The Shaving Pile at the Lumber Yard
My grandfather owned a lumber yard in my little home town. My brother and I were fortunate enough to live down the street from the business. Two of my cousins also lived on that same street. Oh, the memories we made there!
On the property of the lumber yard was where I learned to love the smell of fresh cut wood. Still today when I smell it my mind goes back to the lumber yard, my uncle and grandfather who worked there, and many memories with my family.
At the lumber yard my cousins and I would climb on the stacks of fresh cut wood without adult supervision. Once I remember a board or two falling onto my ankle leaving some bad scrapes and a sore ankle. Can you imagine kids climbing on those rickety stacks of lumber today? Back in those days there was no such thing as helicopter parents. We were all around the neighborhood from dawn to dusk unsupervised. If it was a sunny, warm day we were outside only to come in for dinner and supper. In my family we called the noon meal “dinner” and the evening meal “supper. But at school the noon meal was lunch. That’s just how it was living in Kentucky during the 50’s and 60’s.
One of my cousins lived in an apartment behind the office of the lumber yard. Some days after the business closed we would go inside the office and roller skate. This is where I learned to skate. We would skate on that old unfinished wooden floor zooming between kegs of nails, bolts, and screws. Sometimes we would even go outside and skate on the long bed of the old delivery truck. It’s a miracle we didn’t fall off and break our necks. (I never was a very good skater.)
But the part of the lumber yard we all loved the most, and where we had the most fun, was the shaving pile. The workers would plane the lumber, and the shavings would blow out a long pipe into what seemed like an enormous mound in a field. It was probably an acre field with the shaving pile on the far end. There we played King of the Mountain and dug tunnels. It’s a wonder that one didn’t cave in and suffocate us.
We turned the rest of the area into our very own baseball field. This is where my love of baseball began. I was usually the youngest, therefore the last to be chosen on the teams. I still remember the first time I caught a fly ball. Everyone on the teams couldn’t believe I finally caught one. To this day I can see the surprised look on everyone’s faces.
Some of the boys around our neighborhood and my tom boy cousin even built a dugout with wood and nails they had sneaked out of the lumber yard. To this day I still wonder if my grandfather and uncle knew where the kids got the materials to create the dugout.
Every kid in the neighborhood knew where the shaving pile was. We would organize our teams and make our own rules. We didn’t need adults or umpires to show us how it’s done. The kids in those good ole days figured it all out by themselves.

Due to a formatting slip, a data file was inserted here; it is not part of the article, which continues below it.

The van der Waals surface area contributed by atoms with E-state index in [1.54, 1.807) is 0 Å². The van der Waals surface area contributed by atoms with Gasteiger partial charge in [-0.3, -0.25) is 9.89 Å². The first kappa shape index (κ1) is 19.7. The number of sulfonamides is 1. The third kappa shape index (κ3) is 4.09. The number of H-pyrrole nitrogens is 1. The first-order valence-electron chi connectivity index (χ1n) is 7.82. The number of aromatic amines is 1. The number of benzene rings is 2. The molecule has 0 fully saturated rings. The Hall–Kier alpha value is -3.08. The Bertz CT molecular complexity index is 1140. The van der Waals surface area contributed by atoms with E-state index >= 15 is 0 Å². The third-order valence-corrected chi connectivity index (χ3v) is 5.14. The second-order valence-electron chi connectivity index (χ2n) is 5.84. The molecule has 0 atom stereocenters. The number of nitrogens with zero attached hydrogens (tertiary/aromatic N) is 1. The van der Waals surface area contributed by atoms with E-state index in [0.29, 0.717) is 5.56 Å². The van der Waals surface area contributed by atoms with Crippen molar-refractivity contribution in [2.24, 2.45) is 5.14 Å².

When we came home after a long day of play with wood shavings on our clothes our moms would get so mad. They were stay at home moms, and their houses were immaculate until we came home. We would try to dust the shavings off our clothes before we went in. But there was always some stuck somewhere especially in our tennis shoes and socks. I can still hear my aunts and mom complain when we would mess up their clean houses.
Once my brother got into trouble for hitting a baseball so hard that it went through my aunt’s kitchen window. But the worse thing that happened was when a neighborhood boy accidently knocked my brother’s two front teeth out with a wooden bat. For some reason he was running the bases with a baseball bat in tow when the bat came into contact with my brother’s teeth. Our mom was devastated that her boy had to get false teeth after that incident. That was the most serious accident I can remember happening at our shaving pile playground. Later on my brother told me that despite getting his two front teeth knocked out those days spent at the shaving pile were the happiest days of his childhood
It was a sad day when we moved a few miles away closer to a bigger town. Ocassionally we would come back, but it never was the same after we moved.
We were blessed to have lived in a safer time. Our parents didn’t have to worry about us being kidnapped off the street, or older kids encouraging us to take drugs, or being shot during a drive by shooting. We were blessed to have no knowledge of computers , ipods, or video games. We breathed good clean air and got plenty of exercise. What a blessing it was to spend those younger years with cousins and our grandfather. We learned to make do with what we had and made great friends along the way. What precious memories I have with my cousins, brother, and the neighborhood friends at Granddaddy’s lumber yard and shaving pile.
I would love to hear about some of your best childhood memories. Feel free to share them in the comment section below.